Past shapes present. CHRISTOPHE was governor of Gitarama (now part of Southern Province) in central Rwanda. When you make a decision without consulting your wife, you have to be very diplomatic — negotiate with her so that she accepts it. In the democratic process or development process it's easier if the women are closely involved; we succeeded in every policy change we wanted in part because the ladies influenced their men.
Similarly, JANET draws a direct link between traditional appreciation of women and their rising influence in modern times. When Rwandans decided to have women in positions of leadership it was because the government realized what women were worth. ... Even during the precolonial era women's role was key. That said, women weren't given equal rights or opportunities outside of the home. Men started feeling superior, and they changed their minds about what women should be socially allowed to do.
ROSE M. describes what is a drastic situation worldwide: They said it was the husband's right to beat his wife. "Ah, he's correcting her; we shouldn't intervene." That's because there were no women in decision making, no women in Parliament, no women in government, no women. ... Only men made those laws.
While traditional Rwandan culture is sometimes touted — especially in today's parlance — as having been exceptional for valuing women's public influence, reality was marbled. In general, women were expected to defer to men or to provide their perspectives only through their husbands. They didn't speak in groups with men present, and girls were taught that it was polite to speak softly, or not express themselves at all in public settings. While the culture valued nonconfrontational behavior by all, the constraints on women were particularly strict. JOY M. notes how even in traditional ceremonies, even at their own children's engagement — an event about the union of two families — women don't talk.LOUISE's echo is typical. The culture didn't grasp the significance of what a successful young woman could do, and we learned to stay in the background, not to make noise about it.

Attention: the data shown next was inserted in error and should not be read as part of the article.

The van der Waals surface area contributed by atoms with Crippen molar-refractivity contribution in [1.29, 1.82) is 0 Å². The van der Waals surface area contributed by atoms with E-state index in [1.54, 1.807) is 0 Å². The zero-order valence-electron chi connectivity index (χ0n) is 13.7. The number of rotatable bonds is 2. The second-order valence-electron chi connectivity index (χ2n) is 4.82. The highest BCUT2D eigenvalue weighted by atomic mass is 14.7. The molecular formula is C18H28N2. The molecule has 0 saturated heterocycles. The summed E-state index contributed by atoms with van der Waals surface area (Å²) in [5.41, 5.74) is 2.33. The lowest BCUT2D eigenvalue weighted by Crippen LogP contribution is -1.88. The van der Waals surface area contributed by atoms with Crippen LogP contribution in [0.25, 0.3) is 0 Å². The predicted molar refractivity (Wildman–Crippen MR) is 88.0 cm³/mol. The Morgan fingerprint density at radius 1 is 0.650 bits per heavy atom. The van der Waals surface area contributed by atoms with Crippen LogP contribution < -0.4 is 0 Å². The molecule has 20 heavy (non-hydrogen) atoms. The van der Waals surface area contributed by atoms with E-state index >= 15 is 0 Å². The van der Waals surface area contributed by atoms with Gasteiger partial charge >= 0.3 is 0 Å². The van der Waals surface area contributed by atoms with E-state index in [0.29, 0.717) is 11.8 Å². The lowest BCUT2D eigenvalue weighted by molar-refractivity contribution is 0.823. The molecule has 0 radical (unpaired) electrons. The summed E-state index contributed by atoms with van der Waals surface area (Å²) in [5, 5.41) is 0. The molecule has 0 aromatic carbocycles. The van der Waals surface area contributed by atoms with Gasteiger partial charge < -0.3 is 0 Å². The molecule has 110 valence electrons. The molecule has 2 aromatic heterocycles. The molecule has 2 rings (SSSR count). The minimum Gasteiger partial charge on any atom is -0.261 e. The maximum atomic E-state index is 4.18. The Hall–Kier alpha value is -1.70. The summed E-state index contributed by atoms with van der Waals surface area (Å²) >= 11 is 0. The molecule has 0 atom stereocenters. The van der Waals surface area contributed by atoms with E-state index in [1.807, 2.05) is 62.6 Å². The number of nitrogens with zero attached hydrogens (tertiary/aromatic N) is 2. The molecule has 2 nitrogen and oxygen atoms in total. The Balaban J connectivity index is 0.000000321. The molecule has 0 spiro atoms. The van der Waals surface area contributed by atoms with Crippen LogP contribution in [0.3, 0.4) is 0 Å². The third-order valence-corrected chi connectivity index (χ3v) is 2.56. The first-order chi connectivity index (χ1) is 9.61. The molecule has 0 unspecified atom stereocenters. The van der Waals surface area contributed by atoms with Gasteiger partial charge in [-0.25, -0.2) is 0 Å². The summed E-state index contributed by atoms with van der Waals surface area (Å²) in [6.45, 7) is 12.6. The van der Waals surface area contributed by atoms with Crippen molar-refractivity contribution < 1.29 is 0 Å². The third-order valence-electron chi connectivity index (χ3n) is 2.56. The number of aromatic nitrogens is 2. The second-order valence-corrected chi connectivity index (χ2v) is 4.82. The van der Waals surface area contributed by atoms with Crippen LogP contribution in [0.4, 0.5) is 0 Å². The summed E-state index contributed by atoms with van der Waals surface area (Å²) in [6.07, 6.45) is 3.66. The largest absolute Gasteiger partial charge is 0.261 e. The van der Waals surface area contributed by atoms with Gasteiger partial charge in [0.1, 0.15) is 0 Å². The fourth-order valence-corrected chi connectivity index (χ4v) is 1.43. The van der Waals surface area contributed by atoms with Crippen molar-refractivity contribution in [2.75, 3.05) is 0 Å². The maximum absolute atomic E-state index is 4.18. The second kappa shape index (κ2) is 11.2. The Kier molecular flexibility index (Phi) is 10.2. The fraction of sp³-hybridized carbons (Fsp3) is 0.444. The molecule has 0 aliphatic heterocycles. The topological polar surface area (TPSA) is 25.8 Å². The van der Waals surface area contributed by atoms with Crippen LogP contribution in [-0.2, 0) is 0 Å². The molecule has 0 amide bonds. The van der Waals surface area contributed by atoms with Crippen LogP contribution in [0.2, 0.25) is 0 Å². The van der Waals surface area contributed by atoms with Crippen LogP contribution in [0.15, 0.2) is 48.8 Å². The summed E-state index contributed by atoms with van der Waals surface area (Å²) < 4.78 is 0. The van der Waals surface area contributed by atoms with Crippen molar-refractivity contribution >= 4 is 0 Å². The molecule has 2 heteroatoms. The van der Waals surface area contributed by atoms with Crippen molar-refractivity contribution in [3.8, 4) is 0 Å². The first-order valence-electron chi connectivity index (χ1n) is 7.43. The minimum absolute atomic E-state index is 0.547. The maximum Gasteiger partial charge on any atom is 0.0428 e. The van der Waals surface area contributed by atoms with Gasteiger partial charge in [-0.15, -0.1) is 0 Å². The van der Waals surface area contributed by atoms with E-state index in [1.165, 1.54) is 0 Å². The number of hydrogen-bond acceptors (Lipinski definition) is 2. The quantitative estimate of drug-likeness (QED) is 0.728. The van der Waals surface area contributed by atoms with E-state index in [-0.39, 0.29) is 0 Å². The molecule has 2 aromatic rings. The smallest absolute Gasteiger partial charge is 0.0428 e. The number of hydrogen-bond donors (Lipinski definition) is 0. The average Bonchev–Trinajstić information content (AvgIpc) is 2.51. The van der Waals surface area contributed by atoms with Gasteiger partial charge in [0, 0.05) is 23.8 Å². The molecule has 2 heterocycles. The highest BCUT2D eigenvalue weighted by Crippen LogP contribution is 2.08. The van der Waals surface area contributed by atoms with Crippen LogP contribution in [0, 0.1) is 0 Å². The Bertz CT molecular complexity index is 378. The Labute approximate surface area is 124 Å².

At home, practical factors limited a woman's influence and reinforced the man's having final say. Women weren't allowed to own land, the fundamental source of wealth and social standing in this overwhelmingly agrarian country. Upon death, a man's property passed to his sons or brothers, leaving wife and daughters dependent on their male relatives. A woman with children was expected to marry one of her late husband's brothers (facilitated by polygamous marriages), keeping the children and the inheritance line within the marital family. If the woman had not borne children before the husband died, or the couple divorced, the wife had no entitlement to the family's land and would return, destitute, to her parents' home to await another proposal. Further, cultural restrictions against airing family matters prevented women from disputing land ownership.